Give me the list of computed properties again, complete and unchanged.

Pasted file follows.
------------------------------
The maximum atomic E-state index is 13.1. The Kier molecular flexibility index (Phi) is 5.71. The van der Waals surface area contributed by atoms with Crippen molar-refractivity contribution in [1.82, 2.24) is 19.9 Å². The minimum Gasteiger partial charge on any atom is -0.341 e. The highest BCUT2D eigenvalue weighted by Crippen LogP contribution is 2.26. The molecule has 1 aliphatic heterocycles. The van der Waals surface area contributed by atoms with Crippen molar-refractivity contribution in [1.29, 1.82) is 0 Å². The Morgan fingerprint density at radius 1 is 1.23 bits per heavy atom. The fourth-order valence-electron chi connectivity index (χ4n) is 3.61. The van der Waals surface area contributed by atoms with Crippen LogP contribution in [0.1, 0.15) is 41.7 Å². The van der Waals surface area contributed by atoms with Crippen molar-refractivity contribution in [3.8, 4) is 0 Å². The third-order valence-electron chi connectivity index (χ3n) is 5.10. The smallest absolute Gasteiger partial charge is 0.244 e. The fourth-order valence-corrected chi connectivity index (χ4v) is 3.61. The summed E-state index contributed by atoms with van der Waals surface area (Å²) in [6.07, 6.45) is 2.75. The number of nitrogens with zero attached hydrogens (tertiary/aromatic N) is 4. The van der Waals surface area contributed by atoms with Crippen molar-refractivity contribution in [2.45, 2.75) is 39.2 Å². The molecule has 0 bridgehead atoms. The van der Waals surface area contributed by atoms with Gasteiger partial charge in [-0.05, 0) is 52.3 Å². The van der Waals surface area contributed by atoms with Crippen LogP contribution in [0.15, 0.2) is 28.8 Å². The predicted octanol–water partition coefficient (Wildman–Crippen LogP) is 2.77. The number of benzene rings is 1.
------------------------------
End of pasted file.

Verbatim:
The maximum atomic E-state index is 13.1. The Kier molecular flexibility index (Phi) is 5.71. The van der Waals surface area contributed by atoms with Crippen molar-refractivity contribution in [1.82, 2.24) is 19.9 Å². The minimum Gasteiger partial charge on any atom is -0.341 e. The highest BCUT2D eigenvalue weighted by Crippen LogP contribution is 2.26. The molecule has 1 aliphatic heterocycles. The van der Waals surface area contributed by atoms with Crippen molar-refractivity contribution in [1.29, 1.82) is 0 Å². The Morgan fingerprint density at radius 1 is 1.23 bits per heavy atom. The fourth-order valence-electron chi connectivity index (χ4n) is 3.61. The van der Waals surface area contributed by atoms with Crippen LogP contribution in [0.1, 0.15) is 41.7 Å². The van der Waals surface area contributed by atoms with Crippen molar-refractivity contribution in [3.8, 4) is 0 Å². The third-order valence-electron chi connectivity index (χ3n) is 5.10. The smallest absolute Gasteiger partial charge is 0.244 e. The fourth-order valence-corrected chi connectivity index (χ4v) is 3.61. The summed E-state index contributed by atoms with van der Waals surface area (Å²) in [6.07, 6.45) is 2.75. The number of nitrogens with zero attached hydrogens (tertiary/aromatic N) is 4. The van der Waals surface area contributed by atoms with Crippen molar-refractivity contribution in [2.45, 2.75) is 39.2 Å². The molecule has 0 bridgehead atoms. The van der Waals surface area contributed by atoms with Gasteiger partial charge in [-0.05, 0) is 52.3 Å². The van der Waals surface area contributed by atoms with Crippen LogP contribution in [0.15, 0.2) is 28.8 Å². The predicted octanol–water partition coefficient (Wildman–Crippen LogP) is 2.77. The number of benzene rings is 1.